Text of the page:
ClickCease A Quiet Mind: Part 1 | Granite Recovery Centers

A Quiet Mind: Part 1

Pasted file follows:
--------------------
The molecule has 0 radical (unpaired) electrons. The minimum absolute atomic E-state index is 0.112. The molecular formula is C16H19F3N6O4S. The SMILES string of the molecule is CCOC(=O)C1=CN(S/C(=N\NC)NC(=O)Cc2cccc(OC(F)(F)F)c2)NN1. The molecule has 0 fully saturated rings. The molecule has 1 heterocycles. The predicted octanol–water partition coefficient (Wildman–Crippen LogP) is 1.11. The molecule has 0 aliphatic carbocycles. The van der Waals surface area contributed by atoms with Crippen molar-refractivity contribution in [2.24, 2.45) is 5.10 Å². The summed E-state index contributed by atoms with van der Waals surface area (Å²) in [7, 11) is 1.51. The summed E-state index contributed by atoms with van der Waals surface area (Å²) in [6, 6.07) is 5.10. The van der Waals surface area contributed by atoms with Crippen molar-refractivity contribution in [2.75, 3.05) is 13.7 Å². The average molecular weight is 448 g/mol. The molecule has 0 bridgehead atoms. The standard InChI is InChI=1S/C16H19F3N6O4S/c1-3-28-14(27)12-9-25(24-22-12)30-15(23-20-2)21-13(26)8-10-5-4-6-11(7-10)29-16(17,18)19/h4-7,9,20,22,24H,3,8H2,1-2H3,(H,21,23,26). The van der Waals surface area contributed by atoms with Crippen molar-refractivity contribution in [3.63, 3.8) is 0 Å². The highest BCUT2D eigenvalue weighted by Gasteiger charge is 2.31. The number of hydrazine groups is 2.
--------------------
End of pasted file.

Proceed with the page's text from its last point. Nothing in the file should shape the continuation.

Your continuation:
“And then I started to think, ‘But he doesn’t feel that way anymore.’ I could see it; he wasn’t miserable and that made me interested.” -Piers Kaniuka, Director of Spiritual Life. Piers Kaniuka, Director of Spiritual Life Today I interviewed Piers Kaniuka, the Director of Spiritual Life for Granite Recovery Centers. Piers’ office is located on the campus of Green Mountain Treatment Center, or GMTC as it is referred to by those who work there. GMTC sits on Green Mountain in Effingham, New Hampshire. As you head up the long driveway, to your right is an open field and to your left is a large apple orchard. Perched up on the hill in front of you is a campus that hosts a number of buildings, log cabin style homes, and another apple orchard. The many buildings are spread across part of the 72-acre campus. I pulled into a parking spot behind the admissions building, stepped out of my car and embraced one of the most spectacular views. I looked over the lower apple orchard, and in front of me I could see a few of the New Hampshire lakes that are surrounded by the White Mountain Range. Just for a moment, while my eyes were scanning the mountain range, my mind was blank. I wasn’t thinking about emails, or voicemails, or where I needed to be next. I was just enjoying what was right in front of me. After stealing a few more moments taking in the view, I headed into Piers’ office, which also has the same spectacular view from his office windows. I am not sure one could ask for a better backdrop when discussing spirituality. On his role… I began by asking Piers what exactly does his title, Director of Spiritual Life, mean. He replied, “Practically it means that I help shape the recovery culture from a radical 12 Step perspective.” Piers responded. “And that embraces and embodies spirituality?” I asked. “That’s right. It is about giving the 12 Steps a broad context. It’s about relating them to things they are sometimes related to, like the body, one’s relationship to the natural world, and the larger culture. We try to provide the broadest possible understanding of addiction and recovery for our clients.” “So Piers, if I came in here and I said ‘look, I’m an atheist. I don’t believe in God.’ Would I be sent to you?” “Well, it is not so much about speaking with me. I am trying to shape the approach taken by the 12-Step and clinical staff. So the first two Steps ask: ‘Can you control your using once you start? No. Do you find yourself thinking about using even when you do not want to? Yes. Are you more or less miserable when you’re sober? Yes. Can you fix yourself? No. Can anyone fix you?’ If you pose these questions skillfully you have brought the question of a higher power to the forefront. It’s not a matter of addressing the question of the existence of God. It’s more creating a, ‘what do you have to lose?’ scenario. If you answered yes to all of those questions, then there had better be a God.” Piers added, “We are focusing on the disease of addiction and what it has done to her life and how all of her attempts at getting better have failed. It really comes down to are you willing to take the leap and find out if there is something there or not. There is nothing I can do to convince you of what is on the other side, the only way for you to find out is to do it yourself.” On how he got here… “Piers what brought you into this field addiction and spirituality?” “I was interested in these things even when I was using. In 1994, I was a alcoholic and heroin addict; I was also a graduate student at the University of Washington, studying Comparative Religion. When I finally got sober I was miserable. I always knew I needed a spiritual solution, no one had to tell me that. But I was very surprised to find it in the 12 Steps. That was the last place on earth I expected to find it.” “Why?” “Because I was so arrogant. I was contemptuous of AA. The Big Book was written in the 1930’s by a alcoholic, republican stockbroker. Not like me. Not very cool. But then I got better. I had a really powerful 3rd Step with an amazing man named Don Pritts. My step experience led me to seminary. My step experience informed my seminary experience more than my seminary experience shaped my understanding of recovery.” I asked Piers to explain that statement. “The experiences that I had in the steps were lived. At seminary I would read something and say ‘oh that is what you call that,’ or ‘I actually experienced that’. Everything was new and exciting. And from there I never looked back. I have always been really curious about spiritual matters. And working with people in this capacity is by far the most rewarding thing I have ever done.” “Piers what qualifications does one need to be a Director of Spiritual Life?” “I think having your own recovery rooted in spiritual disciplines is imperative. It must be authentic. And I think it should extend beyond the 12 Steps. It helps to be someone who is always asking questions and not satisfied with easy answers. The dynamics of 12-Step spirituality are fascinating and the outcomes only feed that fascination. But by the same token they do not do anything for the body. Approaches like yoga take you deep into the body and get you grounded in a way that the steps cannot. So I think the Director of Spiritual Life should be someone who is inquisitive and always trying to enhance the client’s experience. Advanced training is good, but need not be uniform. In my case it involved studying theology, counseling, and yoga.” “How does yoga come into play?” I asked Piers. “Like a lot of people, I got sober only to discover that I have a pathological relationship to food. I gained 75 pounds in the first 6 months. Food replaced drugs. I quit drugs, then cigarettes, and finally overconsumption of food. And being a guy, my idea of exercise was pretty macho. So I lifted weights well into my late 30’s, and only got bigger and bigger. When yoga came along I was really only trying to lose pounds and find an exercise regimen that was more age appropriate. But then I discovered that yoga really enhanced my meditation. Once my body got still, I found that I could meditate in a way that I never had been able to during the first 12 years of recovery. So yoga actually transformed both my relationship to my body and my mind. Now I believe that yoga can enhance the step process in ways that few other modalities can.” On integration…. The field of addiction has certain buzz words. One such word is integration. People ask, “Is your treatment integrated?” What does that mean? To some it means that all of the disciplines – medical, clinical, and 12 Step – are working together to best meet the needs of the client. To others it means treatment is addressing the whole person – the medical and clinical working in concert with the nutritional and spiritual. And this is expected to happen in primary treatment. Piers understands integration in terms of healing the mind. This effects the entire healing process. He explains how this leads to growth far beyond one’s initial treatment. I asked him why he thought meditation was so important. “Well, Don Pritts, who is sort of the godfather of this place, said that because ‘God has a very quiet voice’ I must have ‘a very quiet mind.’ So much of recovery is about listening. It’s about listening to the still small voice within and to the people around you. Neuroscience tells us that deep states of relaxation optimize neuroplasticity. That means positive change is largely a function of trust. Such calmness can be achieved by bringing awareness into the body; through what is called interoception. Interoceptive awareness helps us become more responsive to the world around us. It makes us less reactive. So the brain can only heal from these calm quiet states. Unfortunately, addicts have a hard time reaching these states. Although most 12 Steppers take up prayer at the very beginning of the process, meditation is only mentioned in Step 11 (‘Sought through prayer and meditation to improve our conscious contact with God’). The implication is that only after I have written an inventory, had a cathartic experience reading the 5th step, and alleviated my guilt by making amends that I am truly ready to take up the discipline of meditation. Only after I have cleared that interior space, can I begin to relax and drop into deeper and deeper meditative states. I think a lot of people in recovery never really get there. They have wonderful experiences with everything up to that point but then when they get to Step 11, they never take up any sort of contemplative practice. It’s still too difficult. So they quit. Yoga can remedy this. You can enter into deep meditative states through the body. I’m not a big fan of mindfulness meditation because it doesn’t work as well with addicts. Sitting and counting my breaths just didn’t work well for me. I sometimes suspect that there is no worse ‘monkey mind’ than that which plagues the drug addict in early recovery.” On getting to treatment… “What would you want to say to someone who is out there wanting treatment, but just can’t get themselves there. They are in that state of struggle, where they just can’t surrender?” “It depends on where they are. If they are still functional I would probably have as much luck talking to that rock out there. If they are functional, even if their addiction is written all over the place they are not going to see it. I think we can learn a lot from the early members of AA. When they met someone they would really just explain their addiction, tell the prospect about what had happened to them. A lot rests on how well you do that. You need to be truthful; but what you really need is to know your condition inside and out. You should not hesitate to talk about what it did to your loved ones, what it did to your dreams, how you wanted to be a certain kind of person but just couldn’t live up to your own value system. If they identify with you then maybe the conversation can go further. If they don’t, then maybe they’re not ready. We are still stuck with that – the addict is often the last person to realize he needs treatment. So we all have to sit there and watch and hope for a non-fatal catastrophe. Then we can step in and share our experience. And we should resist talking about spiritual solutions until the prospect has become curious about our recovery.” Piers continued. “That is the ‘message of depth and weight’ that is found in the Big Book. In my case, Don explained the disease model and he gave a name to a lot of what I already knew. But then he said this, ‘and then sometimes I get sober for a while and feel really sorry for myself and am so filled with self-pity that I go to the meeting, looking for a little fellowship. Then I get to the meeting and I can’t even make eye contact with anybody. I am all turned in on myself and think I can read people’s minds. I think they are all thinking bad things about me and I just get more and more alienated and keep looking at the clock.’ When he said all of that, I wondered if he had been following me. And then I started to think, ‘But he doesn’t feel that way anymore.’ I could see it; he wasn’t miserable and that made me interested. He knew his addiction so well, he may as well have been talking about mine. And yet, he was not suffering from the thing he was describing and I could see that and that is what sparked my interest. Until that happens I don’t think you win the confidence of an addict, if you are working with an addict as an addict.”   With 11 drug rehab facilities in the New England area, Granite Recovery Centers can help you or your loved one find a new life in sobriety. Contact us today. Our dedicated and knowledgeable staff are ready to help. 866-466-6138.